You know who knows best which bottles to buy? The people who pour and sell drinks—that’s who. We asked dozens of top bartending and spirits industry professionals to tell us which bottles they love and why.
Heads up: The numerical order below is not organized by importance or quality; it’s an alphabetical list, not a ranking. Prices are averages and can vary from state to state.
“A single malt’s smoke comes from three different sources: peat, cherrywood and beechwood. With tasting notes of fruity, dry, sweet and smoke, this is a complex flavor dance on your tongue.”—Juyoung Kang, lead bartender at Las Vegas' Dorsey
“It’s probably one of the most well-paired finishes of casks. With notes of cinnamon, pepper and vanilla spice like a rye should, it also lends a rich orange, delicate sweet finish. Its complexity gives your palette a dance from beginning to end.”—Kang
“The addition of Dry Sack sherry gives it an added layer of richness that complements the cherry notes, and it works really well for a pickle back.”—Franky Marshall, beverage director at New York City's Le Boudoir
“It’s an interesting series of different Jack Daniel’s releases honoring its seven master distillers. At 86 proof, you get to see what Jack used to taste like, and you might just realize that it tastes better than you thought.”—Neal Bodenheimer, owner and bartender at New Orleans' Cane & Table and Cure
“This whiskey is well-rounded and full of fat barley flavor. It's like biting into a caramel green apple without the sweetness, but it actually has some silky texture to it and some warm white pepper notes on the back.”—Brian Means, bartender at San Francisco's Mina Group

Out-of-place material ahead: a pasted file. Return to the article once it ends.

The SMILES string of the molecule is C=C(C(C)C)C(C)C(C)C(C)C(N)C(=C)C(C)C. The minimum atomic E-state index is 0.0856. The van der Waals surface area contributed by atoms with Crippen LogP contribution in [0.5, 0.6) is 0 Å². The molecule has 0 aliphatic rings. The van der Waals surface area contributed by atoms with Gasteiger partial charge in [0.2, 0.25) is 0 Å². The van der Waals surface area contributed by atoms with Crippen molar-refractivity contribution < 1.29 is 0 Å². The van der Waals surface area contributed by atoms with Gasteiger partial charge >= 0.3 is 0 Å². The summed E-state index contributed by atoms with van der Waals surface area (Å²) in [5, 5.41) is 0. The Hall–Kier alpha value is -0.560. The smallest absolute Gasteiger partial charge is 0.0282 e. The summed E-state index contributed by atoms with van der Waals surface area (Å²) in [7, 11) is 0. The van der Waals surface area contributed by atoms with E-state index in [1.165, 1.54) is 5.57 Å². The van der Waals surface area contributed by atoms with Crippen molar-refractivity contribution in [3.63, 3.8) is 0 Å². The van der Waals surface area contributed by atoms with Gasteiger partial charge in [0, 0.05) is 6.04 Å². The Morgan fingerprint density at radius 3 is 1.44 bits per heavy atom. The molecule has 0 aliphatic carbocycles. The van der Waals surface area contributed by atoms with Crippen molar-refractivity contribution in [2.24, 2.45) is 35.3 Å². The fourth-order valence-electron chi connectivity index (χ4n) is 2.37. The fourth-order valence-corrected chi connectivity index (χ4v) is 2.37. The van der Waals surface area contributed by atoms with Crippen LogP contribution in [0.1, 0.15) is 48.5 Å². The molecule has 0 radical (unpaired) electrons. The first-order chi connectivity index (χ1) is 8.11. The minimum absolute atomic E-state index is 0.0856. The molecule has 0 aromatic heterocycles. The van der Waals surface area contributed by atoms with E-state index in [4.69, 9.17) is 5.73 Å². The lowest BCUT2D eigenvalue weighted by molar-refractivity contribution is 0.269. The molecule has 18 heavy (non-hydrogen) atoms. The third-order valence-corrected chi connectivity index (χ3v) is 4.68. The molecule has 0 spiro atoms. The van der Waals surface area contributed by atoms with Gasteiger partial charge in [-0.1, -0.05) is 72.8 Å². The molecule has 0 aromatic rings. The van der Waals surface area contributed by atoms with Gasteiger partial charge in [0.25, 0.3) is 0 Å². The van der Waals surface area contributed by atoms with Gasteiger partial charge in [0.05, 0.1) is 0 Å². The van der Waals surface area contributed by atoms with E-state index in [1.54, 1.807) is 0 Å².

“At only 50 percent corn and aged in barrels both old and new, this easy-drinking whiskey doesn’t qualify as a bourbon. But honestly, who cares what it’s called if it tastes good?”—Michael Lazar, whiskey concierge and lead bartender at San Francisco's Hard Water
“I was really excited when I heard this six-year-old, 110-proof rye whiskey was being released in late 2015. I was stunned it would be priced under $50. This is not your typical rye, as its mash bill contains quite a bit of corn to round out some of the peppery rye flavor. It’s a fantastic value and makes an excellent Old Fashioned.”—Paul McGee, owner and bartender at Chicago's Lost Lake
“It’s the best American whiskey you can buy for this price. It is a little light on the nose but makes it all up when taking a sip. This whiskey is great neat, on the rocks and in cocktails.”—Tomas van den Boomgaard, beverage manager at The Langham, Chicago
“Delicious and locally made (local to the Bay Area), it has rye spiciness and a little hint of young green steaminess but has a really soft cherry fruit finish.”—Aaron Paul, bar director at San Francisco's Alta
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